Facebook and YouTube have been a go-to source for DJ streaming for many years, with other platforms like Twitch gathering momentum more recently. Mixcloud also threw its hat in the ring last week, with a new Mixcloud Live function that promises zero takedowns. Though streaming directly from your phone is possible on most of these platforms, for DJs, it’s usually better to use a computer and dedicated streaming software like OBS, Wirecast, or another, to have more control over camera angles, assets and most importantly, audio.
Instagram, where many have cultivated bigger and more engaged audiences than any other platform, still appears to only let you go live directly from a mobile device. And while you can feed high-quality audio directly into your phone, you’re limited in what else you can do, and how much control you have over the shots, as well as intros, outros, graphics etc.
But there is a way to stream directly to Instagram from your laptop, giving you access to as many camera angles as you can connect, audio from any soundcard, logos, assets, and even green screening, as well as anything else that’s supported in your streaming software. There are some limitations to bear in mind, so read carefully — here’s how it’s done.
There’s going to be some assumed knowledge here when it comes to OBS and streaming in general, so if you’re totally new to it all, please read our guide to streaming from phones and laptops first. Instagram uses the same server and stream key system you might be familiar with on any other platform, but it automates it in the backend when you go live and hides it from the user.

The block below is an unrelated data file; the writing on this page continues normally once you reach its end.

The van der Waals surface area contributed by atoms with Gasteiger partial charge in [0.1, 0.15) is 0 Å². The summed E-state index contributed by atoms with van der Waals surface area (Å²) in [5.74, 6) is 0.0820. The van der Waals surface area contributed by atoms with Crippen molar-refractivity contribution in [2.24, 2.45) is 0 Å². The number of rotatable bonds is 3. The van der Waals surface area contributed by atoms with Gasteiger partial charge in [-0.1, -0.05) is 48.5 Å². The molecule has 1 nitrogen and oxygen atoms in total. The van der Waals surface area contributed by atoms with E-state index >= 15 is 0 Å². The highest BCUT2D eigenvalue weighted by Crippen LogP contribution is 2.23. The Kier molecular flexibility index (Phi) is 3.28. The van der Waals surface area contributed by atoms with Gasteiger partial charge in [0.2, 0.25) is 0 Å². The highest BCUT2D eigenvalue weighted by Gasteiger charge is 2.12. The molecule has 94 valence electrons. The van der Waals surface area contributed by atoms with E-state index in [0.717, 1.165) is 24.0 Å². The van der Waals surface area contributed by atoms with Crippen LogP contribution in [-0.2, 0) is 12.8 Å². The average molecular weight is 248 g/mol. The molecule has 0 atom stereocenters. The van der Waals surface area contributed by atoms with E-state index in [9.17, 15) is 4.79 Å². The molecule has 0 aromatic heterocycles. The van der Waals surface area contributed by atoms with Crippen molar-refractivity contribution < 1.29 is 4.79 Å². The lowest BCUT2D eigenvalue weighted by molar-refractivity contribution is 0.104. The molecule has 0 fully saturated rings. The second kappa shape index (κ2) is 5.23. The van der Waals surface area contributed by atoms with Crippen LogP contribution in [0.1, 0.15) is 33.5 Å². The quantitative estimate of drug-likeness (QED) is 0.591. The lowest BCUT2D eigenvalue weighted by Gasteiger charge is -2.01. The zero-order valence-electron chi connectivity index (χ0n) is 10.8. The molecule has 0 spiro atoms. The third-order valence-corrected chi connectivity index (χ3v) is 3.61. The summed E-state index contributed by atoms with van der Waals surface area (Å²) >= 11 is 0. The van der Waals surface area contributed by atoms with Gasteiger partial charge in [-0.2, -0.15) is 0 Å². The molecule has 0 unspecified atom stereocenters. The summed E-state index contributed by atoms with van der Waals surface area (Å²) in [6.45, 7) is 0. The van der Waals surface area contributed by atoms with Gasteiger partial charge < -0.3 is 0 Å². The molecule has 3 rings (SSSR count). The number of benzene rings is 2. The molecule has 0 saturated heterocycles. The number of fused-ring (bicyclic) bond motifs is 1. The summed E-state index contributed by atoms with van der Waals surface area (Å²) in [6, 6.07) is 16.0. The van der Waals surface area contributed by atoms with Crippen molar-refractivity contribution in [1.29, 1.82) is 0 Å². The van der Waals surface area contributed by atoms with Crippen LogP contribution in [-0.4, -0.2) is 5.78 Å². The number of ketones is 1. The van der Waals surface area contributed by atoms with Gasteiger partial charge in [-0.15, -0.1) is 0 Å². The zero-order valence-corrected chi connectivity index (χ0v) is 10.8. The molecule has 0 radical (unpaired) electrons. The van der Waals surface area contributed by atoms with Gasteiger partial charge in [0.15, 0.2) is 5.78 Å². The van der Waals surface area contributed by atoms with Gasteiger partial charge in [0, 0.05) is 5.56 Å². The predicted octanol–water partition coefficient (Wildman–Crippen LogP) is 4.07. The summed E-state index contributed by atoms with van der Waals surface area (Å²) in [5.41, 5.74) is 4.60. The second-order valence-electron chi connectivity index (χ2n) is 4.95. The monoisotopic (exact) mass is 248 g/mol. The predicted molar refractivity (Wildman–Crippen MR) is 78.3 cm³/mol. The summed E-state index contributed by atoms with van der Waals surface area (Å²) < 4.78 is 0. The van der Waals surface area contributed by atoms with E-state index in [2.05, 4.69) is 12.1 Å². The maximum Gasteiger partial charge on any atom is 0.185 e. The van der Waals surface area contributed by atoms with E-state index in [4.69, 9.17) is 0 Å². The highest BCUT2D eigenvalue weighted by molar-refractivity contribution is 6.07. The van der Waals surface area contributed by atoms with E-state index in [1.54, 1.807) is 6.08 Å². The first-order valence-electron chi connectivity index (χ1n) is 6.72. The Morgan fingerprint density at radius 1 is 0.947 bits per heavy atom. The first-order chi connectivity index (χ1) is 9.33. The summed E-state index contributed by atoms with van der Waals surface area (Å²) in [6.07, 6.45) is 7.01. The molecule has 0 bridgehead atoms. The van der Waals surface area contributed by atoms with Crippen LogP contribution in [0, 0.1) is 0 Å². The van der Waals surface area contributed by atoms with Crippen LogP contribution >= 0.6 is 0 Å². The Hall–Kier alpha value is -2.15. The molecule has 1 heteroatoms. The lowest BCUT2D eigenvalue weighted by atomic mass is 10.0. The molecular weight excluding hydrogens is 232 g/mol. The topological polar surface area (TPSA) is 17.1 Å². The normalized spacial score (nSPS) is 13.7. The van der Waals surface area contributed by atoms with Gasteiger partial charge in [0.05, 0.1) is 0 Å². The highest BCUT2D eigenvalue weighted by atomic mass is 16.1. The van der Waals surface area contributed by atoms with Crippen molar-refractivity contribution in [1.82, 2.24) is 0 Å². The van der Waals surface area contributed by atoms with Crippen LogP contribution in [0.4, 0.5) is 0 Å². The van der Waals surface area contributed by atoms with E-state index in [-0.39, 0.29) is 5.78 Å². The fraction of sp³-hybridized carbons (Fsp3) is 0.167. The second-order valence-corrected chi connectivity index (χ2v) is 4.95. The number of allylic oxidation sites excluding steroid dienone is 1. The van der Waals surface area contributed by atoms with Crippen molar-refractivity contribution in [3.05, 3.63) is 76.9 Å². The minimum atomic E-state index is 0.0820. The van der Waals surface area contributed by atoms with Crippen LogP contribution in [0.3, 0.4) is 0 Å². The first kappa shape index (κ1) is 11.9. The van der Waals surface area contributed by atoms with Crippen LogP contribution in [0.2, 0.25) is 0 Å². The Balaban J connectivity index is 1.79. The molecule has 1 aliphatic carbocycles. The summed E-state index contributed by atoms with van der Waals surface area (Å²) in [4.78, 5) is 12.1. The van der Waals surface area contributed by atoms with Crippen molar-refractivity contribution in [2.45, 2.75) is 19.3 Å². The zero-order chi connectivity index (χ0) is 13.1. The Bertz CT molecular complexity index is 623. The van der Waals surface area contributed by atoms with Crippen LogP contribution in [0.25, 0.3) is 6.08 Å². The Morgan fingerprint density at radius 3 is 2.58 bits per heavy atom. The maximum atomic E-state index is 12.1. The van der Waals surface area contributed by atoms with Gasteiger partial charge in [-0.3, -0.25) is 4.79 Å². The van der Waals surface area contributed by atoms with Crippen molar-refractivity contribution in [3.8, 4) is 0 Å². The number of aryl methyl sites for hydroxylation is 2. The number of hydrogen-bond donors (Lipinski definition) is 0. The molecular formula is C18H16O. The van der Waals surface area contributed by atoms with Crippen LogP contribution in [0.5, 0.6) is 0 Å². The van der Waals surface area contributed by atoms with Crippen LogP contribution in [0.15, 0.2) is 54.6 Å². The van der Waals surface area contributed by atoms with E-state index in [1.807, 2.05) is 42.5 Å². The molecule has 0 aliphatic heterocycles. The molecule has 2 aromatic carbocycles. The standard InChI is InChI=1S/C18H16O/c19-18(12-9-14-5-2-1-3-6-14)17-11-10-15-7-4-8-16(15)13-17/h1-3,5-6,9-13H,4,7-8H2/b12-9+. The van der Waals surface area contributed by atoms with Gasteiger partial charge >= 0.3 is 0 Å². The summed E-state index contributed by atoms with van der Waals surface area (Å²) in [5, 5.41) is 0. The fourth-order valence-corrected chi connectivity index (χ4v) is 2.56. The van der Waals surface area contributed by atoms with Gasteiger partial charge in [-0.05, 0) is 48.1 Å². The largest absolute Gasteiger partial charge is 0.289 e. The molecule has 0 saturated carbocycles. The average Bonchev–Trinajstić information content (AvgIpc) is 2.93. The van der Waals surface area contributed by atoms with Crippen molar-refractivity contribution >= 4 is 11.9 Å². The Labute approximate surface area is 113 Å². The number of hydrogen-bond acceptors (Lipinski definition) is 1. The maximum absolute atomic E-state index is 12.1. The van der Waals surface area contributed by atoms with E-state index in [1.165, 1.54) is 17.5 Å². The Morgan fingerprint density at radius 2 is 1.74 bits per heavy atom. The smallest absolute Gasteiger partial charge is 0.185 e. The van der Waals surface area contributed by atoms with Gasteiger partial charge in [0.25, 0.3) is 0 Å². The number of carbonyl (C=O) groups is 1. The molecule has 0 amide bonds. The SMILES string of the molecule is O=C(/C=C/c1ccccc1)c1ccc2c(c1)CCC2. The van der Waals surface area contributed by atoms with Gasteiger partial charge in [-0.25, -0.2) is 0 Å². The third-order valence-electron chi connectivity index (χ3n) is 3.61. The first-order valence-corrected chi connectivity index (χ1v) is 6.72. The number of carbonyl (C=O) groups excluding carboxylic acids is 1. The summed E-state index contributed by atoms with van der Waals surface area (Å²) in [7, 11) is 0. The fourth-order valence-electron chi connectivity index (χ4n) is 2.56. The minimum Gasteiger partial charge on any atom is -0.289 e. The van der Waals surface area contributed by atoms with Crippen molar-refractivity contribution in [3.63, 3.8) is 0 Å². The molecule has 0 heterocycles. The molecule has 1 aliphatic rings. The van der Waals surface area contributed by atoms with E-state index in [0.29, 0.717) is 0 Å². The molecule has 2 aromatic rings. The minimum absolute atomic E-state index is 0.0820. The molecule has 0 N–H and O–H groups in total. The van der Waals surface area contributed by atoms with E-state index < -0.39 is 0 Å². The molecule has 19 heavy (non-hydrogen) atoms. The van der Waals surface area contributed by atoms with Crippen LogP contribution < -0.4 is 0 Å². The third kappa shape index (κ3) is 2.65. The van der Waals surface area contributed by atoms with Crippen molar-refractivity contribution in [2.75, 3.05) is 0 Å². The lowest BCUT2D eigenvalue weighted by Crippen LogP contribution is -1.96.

Go to YellowDuck.tv and download the app. Once downloaded, open the app and login to your Instagram account. Once you do, after a short delay, you’ll be greeted with your stream URL and stream key. It’s important to note that this stream key will expire in a few minutes, unlike other services. Once you’re live, it’ll stay live until you stop streaming, but you have to enter your stream key within two minutes, so don’t log in to Yellow Duck until you’re ready to stream. If your key does expire, simply log out and log back into Yellow Duck and you’ll get a new one.
Once you have your stream key and URL you can enter it into any streaming software you want, how you do that depends on the software, but we’re going to look at OBS as it’s free.
A third-party, free software called Yellow Duck allows you to view and use your Instagram stream URL and stream key in any software you want. It’s worth pointing out here that this is a third-party software, with no affiliates to Instagram, so you use it at your own risk. You’re also logging in to the app with your Insta credentials so bear that in mind and, although Yellow Duck says they don’t store any logins, assume the usual risk here. It may be that it’s disabled at any time, but for now, it works and here’s how you use it.
Streaming in OBS
To stream to Instagram in OBS, open the app and go to Preferences > Stream and select Custom from the drop-down menu. Now enter the stream key and URL you got from Yellow Duck. As we said before, make sure you stream within two minutes of logging in to Yellow Duck, otherwise your key will expire. If you’re having problems with the key, select ‘Use Authentication’ and put your Insta username and password here too.
Another thing to bear in mind is that, unlike some other platforms, once you go live on the streaming software, you are instantly live. You won’t get another chance to preview the feed and press ‘Go Live’, as you do on Facebook. You’ll also not be able to see your own feed once it’s live, or your live status, so have another device ready or log in to another account on your mobile to monitor the stream and make sure it’s working.